Figure 3 Using four prognosis-related hypoxia genes to construct a risk model that can predict the survival of COAD patients. (A) The correlation analysis of four prognosis-related hypoxia genes; (B) patients were divided into a high-risk group and a low-risk group according to the median risk score; (C) the expression of the four hypoxia genes in two groups; (D and E) the univariate and multivariate Cox analysis of patients’ clinical parameters and hypoxia risk score; (F and G) the mortality of COAD patients in two groups; (H) Kaplan-Meier overall survival curves for two groups based on the risk score; (I) ROC curves reveal the high predictive value of our model to predict the survival rate of patients at 1 year, 3 years and 5 years; (J) a nomograph to more directly predict COAD patients’ survival rate based on N stage, M stage and the risk score; (K) a calibration of the nomograph to evaluate the reliability.

Our results also showed that COAD patients’ mortality in the high-risk group was higher than that in the low-risk group (Figure 3F and G). Moreover, we performed a Kaplan–Meier analysis to reflect the prognostic value of the risk score straightly. The result showed that the high-hypoxia-risk score was correlated with the poor prognosis of COAD patients (Figure 3H). To assess the risk model’s reliability, the received operating characteristic (ROC) curve was performed and the result confirmed the high predictive value of our model. The area under the ROC curve (AUC) was 0.716 at 1-year, 0.725 at 3-years, 0.701 at 5-years in the TCGA train set, and was 0.611 at 1-year, 0.705 at 3-years 0.785 at 5-years in the GEO test set, respectively (Figure 3I). On these bases, we developed a nomograph to more directly predict COAD patients’ survival rate based on the result of multivariate Cox analysis (N stage, M stage, and the risk score) (Figure 3J). A calibration of the nomograph was also conducted to indicate the high reliability (Figure 3K).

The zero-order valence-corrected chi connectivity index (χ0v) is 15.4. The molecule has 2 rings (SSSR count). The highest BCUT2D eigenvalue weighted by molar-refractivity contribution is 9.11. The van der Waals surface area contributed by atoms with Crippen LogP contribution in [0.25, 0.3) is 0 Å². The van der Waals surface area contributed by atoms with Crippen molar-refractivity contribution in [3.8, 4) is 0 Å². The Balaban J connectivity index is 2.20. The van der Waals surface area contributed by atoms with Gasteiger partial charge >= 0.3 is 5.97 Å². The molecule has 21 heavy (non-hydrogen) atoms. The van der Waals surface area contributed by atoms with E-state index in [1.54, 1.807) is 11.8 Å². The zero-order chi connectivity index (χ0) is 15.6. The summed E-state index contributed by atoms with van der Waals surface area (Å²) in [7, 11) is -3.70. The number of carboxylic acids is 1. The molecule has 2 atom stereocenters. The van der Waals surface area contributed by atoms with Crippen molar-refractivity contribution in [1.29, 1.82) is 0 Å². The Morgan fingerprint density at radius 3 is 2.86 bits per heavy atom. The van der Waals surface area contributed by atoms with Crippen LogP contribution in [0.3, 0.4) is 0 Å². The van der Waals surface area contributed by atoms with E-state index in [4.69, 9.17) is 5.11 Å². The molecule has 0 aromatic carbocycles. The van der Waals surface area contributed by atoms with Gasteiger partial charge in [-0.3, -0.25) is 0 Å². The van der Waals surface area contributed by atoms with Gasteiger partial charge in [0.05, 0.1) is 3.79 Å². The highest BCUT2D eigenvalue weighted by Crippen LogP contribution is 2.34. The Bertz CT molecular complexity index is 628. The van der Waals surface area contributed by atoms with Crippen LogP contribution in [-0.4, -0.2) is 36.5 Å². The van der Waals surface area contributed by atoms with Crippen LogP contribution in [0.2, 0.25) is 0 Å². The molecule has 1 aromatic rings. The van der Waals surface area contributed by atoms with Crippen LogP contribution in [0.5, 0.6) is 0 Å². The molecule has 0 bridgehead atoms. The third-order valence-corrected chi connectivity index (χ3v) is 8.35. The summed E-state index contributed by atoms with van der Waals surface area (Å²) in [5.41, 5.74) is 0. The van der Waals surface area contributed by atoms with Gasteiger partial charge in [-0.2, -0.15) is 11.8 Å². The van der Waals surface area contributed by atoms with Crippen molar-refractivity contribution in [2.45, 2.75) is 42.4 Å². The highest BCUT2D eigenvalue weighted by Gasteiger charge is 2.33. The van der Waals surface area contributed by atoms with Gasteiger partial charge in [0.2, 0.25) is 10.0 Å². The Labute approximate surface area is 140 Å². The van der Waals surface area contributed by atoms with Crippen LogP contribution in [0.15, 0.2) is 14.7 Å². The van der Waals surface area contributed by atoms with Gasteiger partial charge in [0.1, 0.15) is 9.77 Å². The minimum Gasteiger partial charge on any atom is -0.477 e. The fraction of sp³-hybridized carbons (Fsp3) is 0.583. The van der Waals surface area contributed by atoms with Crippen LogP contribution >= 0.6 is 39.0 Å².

Identifying Hypoxia-Related Signaling Pathways with GSEA

We used GSEA to confirm the hypoxia-related signaling pathways activated in the high-risk group. Our result showed that the signaling pathways that promoted the proliferation, metastasis, and anti-apoptosis of the tumor were significantly activated in the high-risk group. These signaling pathways included hypoxia, EMT (epithelial-mesenchymal transition), angiogenesis, KRAS, and NF-kB (Figure 4). Normalized enrichment score (NES) >1 and nominal p-value (NOM p-Val) <0.05 were considered significant gene sets.

Figure 4 Identifying hypoxia-related signaling pathways with GSEA. (AE) Signaling pathways including hypoxia, EMT, angiogenesis, KRAS, and NF-kB, were significantly activated in the high-risk group.

The High Hypoxia Risk Score Was Correlated with an Immunosuppressive Microenvironment

Hypoxia and immunosuppression were both characteristics of the tumor microenvironment, and we investigated the relationship between them. We downloaded immune gene signatures (including 22 immune cells) from TIP database (, and CIBERSORT was used to assess the infiltration of 22 immune cells in the tumor microenvironment (Figure 5A). By analyzing the different infiltration of immune cells in the tumor microenvironment, we found that some immunosuppressive cells, including rested NK cells and neutrophils, had a significantly higher infiltration degree in COAD patients with high hypoxia risk score (Figure 5B and C). Moreover, most immune genes related to the rested NK cells and neutrophils (CXCL5, CXCL6, CXCL8, CXCL9, CXCL10, CCL4, CCL5), were also upregulated in the high-hypoxia-risk group (Figure 5D and E). Besides, the expression of many negative regulatory genes for immune cells in the tumor immune microenvironment, such as MICA and LAG3, was also significantly higher in the high-hypoxia-risk group (Figure 5F).